City of Rochester and Empire State Development
Nearly half of demolition crew members are minorities or women
(Wednesday, December 16, 2009) – Rochester Mayor Robert J. Duffy and Empire State Development Chairman and CEO Designate Dennis M. Mullen announced today that the contractor performing the asbestos-abatement service at the former Midtown Plaza site has hired more than 200 workers, crossing a significant milestone in the demolition project. Almost half, 44 percent, of those workers are minorities or women.
“I am absolutely thrilled to see local workers performing these good-paying jobs,” said Mayor Duffy. “Men and women who remember the proud vibrancy of Midtown Plaza and witnessed its decline are now helping us write the next chapter in the history of downtown Rochester. Gov. Paterson’s investment in our city is clearly paying dividends.”
“Reaching the 200-worker benchmark at the former Midtown Plaza site is a significant indicator of how well the redevelopment effort is progressing,” said Chairman Mullen. “The Midtown redevelopment partners have been committed since day one to ensure that this effort moves forward as quickly and effectively as possible and I am pleased that we continue to deliver on that promise.”
The Empire State Development (ESD) Board of Directors awarded the asbestos-abatement contract in May to Cambria Contracting, Inc. of Lockport. The contract is funded by ESD through a $55 million Upstate City-by-City grant that was awarded to the Midtown Rising development effort.
Cambria is a highly experienced, full-service demolition, dismantlement, asbestos abatement, recovery, salvage, environmental remediation, recycling and site-preparation services company. Cambria has followed through on its promise to hire local labor for this project.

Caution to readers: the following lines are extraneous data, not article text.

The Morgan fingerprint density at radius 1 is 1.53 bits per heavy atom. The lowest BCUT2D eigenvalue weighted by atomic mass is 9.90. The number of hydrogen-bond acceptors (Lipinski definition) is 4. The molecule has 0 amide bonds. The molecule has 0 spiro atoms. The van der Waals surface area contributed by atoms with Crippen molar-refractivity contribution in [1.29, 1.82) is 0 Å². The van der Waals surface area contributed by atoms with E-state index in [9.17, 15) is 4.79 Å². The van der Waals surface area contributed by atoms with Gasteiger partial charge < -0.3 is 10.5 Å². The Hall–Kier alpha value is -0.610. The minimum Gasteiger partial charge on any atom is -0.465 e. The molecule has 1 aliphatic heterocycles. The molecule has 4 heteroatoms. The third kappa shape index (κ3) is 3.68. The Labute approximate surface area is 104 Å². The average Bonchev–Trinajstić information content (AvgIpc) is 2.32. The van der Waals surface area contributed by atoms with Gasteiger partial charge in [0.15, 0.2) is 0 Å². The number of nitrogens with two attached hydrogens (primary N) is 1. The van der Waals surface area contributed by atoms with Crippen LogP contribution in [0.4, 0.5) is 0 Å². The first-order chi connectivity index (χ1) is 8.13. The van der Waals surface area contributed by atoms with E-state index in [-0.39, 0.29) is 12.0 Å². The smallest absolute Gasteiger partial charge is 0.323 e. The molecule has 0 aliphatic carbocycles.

Warren Mahones of Rochester is among the Cambria workers who remembers the heyday of Midtown Plaza and feels he is part of a dramatic change for Rochester. He remembers meeting friends there after school and going to the Plaza each year at Christmas to see Santa Claus and ride the Monorail.
“It was a lot of fun and excitement. Something to look forward to every year,” he said of the holiday season at Midtown. “It was just a good place to be.”
Now, he said, he feels honored to be among the workers who are making way for something new to stand in the former Midtown site. “It’s just something wonderful to work on because you are a part of history being made. You’re watching the change come.”
Mahones said he expects to one day tell his grandchildren about the work he’s doing now. “I’ll tell them I was part of doing that and making change here in Rochester,” he said.
He also said he’s just glad to be working. “With the economy the way it is, it’s just wonderful to have a job,” he said.
Courtney Booker is another Cambria worker and member of Laborers Local 435 from Rochester who also happy for the work the contract is providing. “With the economy not being so good, having a pay check at the end of the week, and a good one at that, it feels great,” she said. “Just keeping your bills steady and on time is a great feeling.”
She too remembers shopping in Midtown, especially at the stores NYC Clothing and All Day Sunday. “It feels good to be part of something different and helping tear down something (that will make room to) build something new for Rochester.”
Cambria worker Mark Williams' first job was on the second floor of Midtown Plaza at the Foot Locker store. Now he’s working alongside some of his former customers and realizes his work experience has taken him from “trying to keep Midtown afloat, to a matter of keeping the area afloat for Rochester to prosper.”
He said he and his co-workers often talk about the significance of their work in the history of Rochester. But more often the conversation is much more practical. “Mainly we talk about having a job in this economy,” said Williams, also of Rochester. “We talk about having a job and being able to work.”
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